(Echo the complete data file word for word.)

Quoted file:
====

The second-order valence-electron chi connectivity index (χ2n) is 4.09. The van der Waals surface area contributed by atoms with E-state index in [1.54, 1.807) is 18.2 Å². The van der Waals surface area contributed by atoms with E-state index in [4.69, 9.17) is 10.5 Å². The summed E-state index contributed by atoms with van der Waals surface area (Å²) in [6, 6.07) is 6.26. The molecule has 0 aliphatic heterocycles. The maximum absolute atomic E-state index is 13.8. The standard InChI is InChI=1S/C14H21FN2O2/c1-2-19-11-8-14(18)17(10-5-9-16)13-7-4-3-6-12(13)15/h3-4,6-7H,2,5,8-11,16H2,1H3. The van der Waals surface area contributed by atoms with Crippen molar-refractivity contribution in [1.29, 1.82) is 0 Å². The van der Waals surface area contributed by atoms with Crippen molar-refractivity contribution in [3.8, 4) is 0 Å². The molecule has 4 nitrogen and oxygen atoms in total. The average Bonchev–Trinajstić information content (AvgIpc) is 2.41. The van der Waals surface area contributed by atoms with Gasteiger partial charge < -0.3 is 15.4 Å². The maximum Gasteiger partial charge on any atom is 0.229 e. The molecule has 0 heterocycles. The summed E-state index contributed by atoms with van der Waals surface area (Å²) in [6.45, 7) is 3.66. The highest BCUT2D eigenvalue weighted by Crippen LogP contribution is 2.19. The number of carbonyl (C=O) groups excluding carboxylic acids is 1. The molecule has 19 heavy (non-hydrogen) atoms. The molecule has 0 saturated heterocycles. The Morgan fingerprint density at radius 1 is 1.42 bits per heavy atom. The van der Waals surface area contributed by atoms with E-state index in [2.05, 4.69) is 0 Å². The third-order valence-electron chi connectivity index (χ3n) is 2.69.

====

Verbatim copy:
The second-order valence-electron chi connectivity index (χ2n) is 4.09. The van der Waals surface area contributed by atoms with E-state index in [1.54, 1.807) is 18.2 Å². The van der Waals surface area contributed by atoms with E-state index in [4.69, 9.17) is 10.5 Å². The summed E-state index contributed by atoms with van der Waals surface area (Å²) in [6, 6.07) is 6.26. The molecule has 0 aliphatic heterocycles. The maximum absolute atomic E-state index is 13.8. The standard InChI is InChI=1S/C14H21FN2O2/c1-2-19-11-8-14(18)17(10-5-9-16)13-7-4-3-6-12(13)15/h3-4,6-7H,2,5,8-11,16H2,1H3. The van der Waals surface area contributed by atoms with Crippen molar-refractivity contribution in [1.29, 1.82) is 0 Å². The van der Waals surface area contributed by atoms with Crippen molar-refractivity contribution in [3.8, 4) is 0 Å². The molecule has 4 nitrogen and oxygen atoms in total. The average Bonchev–Trinajstić information content (AvgIpc) is 2.41. The van der Waals surface area contributed by atoms with Gasteiger partial charge < -0.3 is 15.4 Å². The maximum Gasteiger partial charge on any atom is 0.229 e. The molecule has 0 heterocycles. The summed E-state index contributed by atoms with van der Waals surface area (Å²) in [6.45, 7) is 3.66. The highest BCUT2D eigenvalue weighted by Crippen LogP contribution is 2.19. The number of carbonyl (C=O) groups excluding carboxylic acids is 1. The molecule has 19 heavy (non-hydrogen) atoms. The molecule has 0 saturated heterocycles. The Morgan fingerprint density at radius 1 is 1.42 bits per heavy atom. The van der Waals surface area contributed by atoms with E-state index in [2.05, 4.69) is 0 Å². The third-order valence-electron chi connectivity index (χ3n) is 2.69.